What are some common mistakes parents make that could actually hurt their children's mental and physical health in the long term?

Anonymous asked 3 months ago

What are some common mistakes parents make that could actually hurt their children’s mental and physical health in the long term?

1 Answers

Ramal Lakshan Staff answered 3 months ago
  • Giving the child more than two choices. (Many parents think children always should have choices when they don’t)
  • Praising the child for everything they do. (I see praise-junkie kids now) they don’t do anything without a payoff for them.
  • Trying to make the child happy. (Their job is to learn to make themselves happy)
  • Overindulging the child, believing acquisitions lead to happiness. ( it sets up chasing the never satisfying carrots; addictions and compulsions)
  • Keeping them busy with sports, believing “activities” will keep them out of trouble. (I’ve seen so many become bullies or burned out on everything)
  • Thinking smart will save them. Promoting smart as the end-all-be-all. (They become arrogant, thinking everyone else is stupid or secretly believe that they have to put on an act and are a fraud). Nobody likes them.
  • Thinking a strict religion will give them perfect values and save them. (The first time they see the hypocrisy in their parents or the touted beloved leaders, the house of cards start to fall.)
  • Thinking withholding common information like sex will save them. (I’ve seen thirteen and fourteen-year-old girls get pregnant, sometimes just to flaunt it at their parent)
  • Being hyper-critical of the child’s mistakes, assuming intense scrutiny promotes success and makes them better. (These kids are driven to perfection in everything from looks, likability, sports, smarts, or you name it. When a mistake happens, they are worthless as a human being so start getting angry or self-harm even to the point of suicide.)
  • Using shame, shunning, or threats of not loving the child, in order to achieve compliance. (It is a short term gain with abandonment lurking in the shadows. Then the child doesn’t care either)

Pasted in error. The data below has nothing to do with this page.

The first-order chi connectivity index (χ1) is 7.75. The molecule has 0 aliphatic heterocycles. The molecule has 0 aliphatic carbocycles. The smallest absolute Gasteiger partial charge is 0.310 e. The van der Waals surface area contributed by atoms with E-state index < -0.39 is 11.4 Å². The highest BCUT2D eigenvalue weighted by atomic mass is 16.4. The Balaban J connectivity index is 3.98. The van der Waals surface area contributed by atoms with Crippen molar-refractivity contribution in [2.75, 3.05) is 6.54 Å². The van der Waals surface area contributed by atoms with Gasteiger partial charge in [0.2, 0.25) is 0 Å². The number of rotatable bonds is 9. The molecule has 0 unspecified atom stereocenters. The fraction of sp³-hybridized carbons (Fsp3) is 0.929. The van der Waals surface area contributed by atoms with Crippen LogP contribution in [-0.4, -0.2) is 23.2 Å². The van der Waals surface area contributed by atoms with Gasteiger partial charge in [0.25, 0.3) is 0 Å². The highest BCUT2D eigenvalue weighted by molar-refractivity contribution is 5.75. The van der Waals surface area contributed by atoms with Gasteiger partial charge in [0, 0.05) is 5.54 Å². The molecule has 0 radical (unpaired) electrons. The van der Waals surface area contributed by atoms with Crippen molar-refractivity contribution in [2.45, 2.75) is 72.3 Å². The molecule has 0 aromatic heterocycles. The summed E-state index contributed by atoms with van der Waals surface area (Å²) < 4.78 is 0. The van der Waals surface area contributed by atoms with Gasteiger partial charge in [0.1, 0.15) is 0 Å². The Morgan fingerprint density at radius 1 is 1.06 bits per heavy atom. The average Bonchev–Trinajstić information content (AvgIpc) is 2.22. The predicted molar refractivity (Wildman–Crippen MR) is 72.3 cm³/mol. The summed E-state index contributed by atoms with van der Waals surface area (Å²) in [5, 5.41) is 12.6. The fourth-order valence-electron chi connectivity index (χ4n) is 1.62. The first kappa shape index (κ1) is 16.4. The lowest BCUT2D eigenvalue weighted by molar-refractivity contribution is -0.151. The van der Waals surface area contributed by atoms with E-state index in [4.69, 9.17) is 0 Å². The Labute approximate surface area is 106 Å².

• Making the kid do things inappropriate for their age. (I have three patients right now who at age four, were having to feed themselves and or had to be in charge of a sibling also. I’ve seen many who didn’t have children of their own because as they all said; “I’ve raised my family.”)
  • Not limiting screen time whether TV, video, games, phone or texting. (I know a family where the mom and teenage son text each other constantly and no one else can get into their relationship link (real relationship dynamics are not developed.)
  • Not letting kids get bored. (Some parents think children are supposed to be stimulated at all times and it’s their job to avoid boredom. The kids then don’t learn to be creative nor find it in themselves.)
  • Protecting kids from their own consequences and loss. (I see parents with good intentions get plastic toy everything to buying them out of legal trouble, be surprised when the child respects nothing.) All of us need to learn losing is just another way to gain wisdom and experience about what not to do.
  • Not letting kids play dangerously. (The Forest Kindergarten schools have shown the children get sick less, are more well adjusted and also get along better than their regulated indoor peers.)
  • Not debriefing kids at bedtime. “What happened today?” Children sleep better and feel loved when the parent shows an interest in what happened that was significant to them in their own lives.
  • Not reading to very young children. (Reading requires the child to be still, be quiet, and use their imagination. All the things videos don’t. It prepares them for listening in school and being able to use their imagination for creativity and alternatives as a resource.)
  • Pulling pacifiers too soon age-wise. (Parents know it is an outward symbol of insecurity so tend to take it away as soon as they can, instead of getting the child secure where it would drop-out naturally. I have adult patients who secretly suck their thumbs.)
  • Not regulating food and especially inquiring: “Are you full?” Typically they load the plate again. (That is an old survival program from our heritage as scarcity when food was not available. Kids then chase a full-filled sensation, not understanding each time you fill yourself, your stomach adapts to that as normal and expands.)
  • Spanking older children over five thinking it will teach them to mind and be good. (Using corporal punishment never works as well as love. I see all kinds of patients where the concept of ‘Spare the rod-spoil the child’ was anything but. No spoiling, just oppositional, angry, bullying, deceiving, avoidant, fearful or performing automatons.)